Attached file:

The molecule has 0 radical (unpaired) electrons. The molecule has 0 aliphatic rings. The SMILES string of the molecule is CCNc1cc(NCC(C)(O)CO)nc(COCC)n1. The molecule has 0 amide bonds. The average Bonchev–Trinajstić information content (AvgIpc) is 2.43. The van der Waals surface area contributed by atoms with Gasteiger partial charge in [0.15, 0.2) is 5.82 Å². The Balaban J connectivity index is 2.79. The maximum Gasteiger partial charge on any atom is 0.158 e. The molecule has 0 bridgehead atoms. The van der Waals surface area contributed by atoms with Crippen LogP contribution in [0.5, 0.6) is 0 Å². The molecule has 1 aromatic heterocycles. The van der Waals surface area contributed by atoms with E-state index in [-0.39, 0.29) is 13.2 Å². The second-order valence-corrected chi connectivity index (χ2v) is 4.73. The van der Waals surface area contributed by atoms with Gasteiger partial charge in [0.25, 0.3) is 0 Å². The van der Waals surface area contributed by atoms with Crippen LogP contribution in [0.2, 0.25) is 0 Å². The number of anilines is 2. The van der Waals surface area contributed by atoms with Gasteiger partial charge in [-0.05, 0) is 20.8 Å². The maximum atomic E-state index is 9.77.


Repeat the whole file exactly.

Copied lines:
The molecule has 0 radical (unpaired) electrons. The molecule has 0 aliphatic rings. The SMILES string of the molecule is CCNc1cc(NCC(C)(O)CO)nc(COCC)n1. The molecule has 0 amide bonds. The average Bonchev–Trinajstić information content (AvgIpc) is 2.43. The van der Waals surface area contributed by atoms with Gasteiger partial charge in [0.15, 0.2) is 5.82 Å². The Balaban J connectivity index is 2.79. The maximum Gasteiger partial charge on any atom is 0.158 e. The molecule has 0 bridgehead atoms. The van der Waals surface area contributed by atoms with Crippen LogP contribution in [0.5, 0.6) is 0 Å². The molecule has 1 aromatic heterocycles. The van der Waals surface area contributed by atoms with E-state index in [-0.39, 0.29) is 13.2 Å². The second-order valence-corrected chi connectivity index (χ2v) is 4.73. The van der Waals surface area contributed by atoms with Gasteiger partial charge in [0.25, 0.3) is 0 Å². The van der Waals surface area contributed by atoms with Crippen LogP contribution in [0.2, 0.25) is 0 Å². The number of anilines is 2. The van der Waals surface area contributed by atoms with Gasteiger partial charge in [-0.05, 0) is 20.8 Å². The maximum atomic E-state index is 9.77.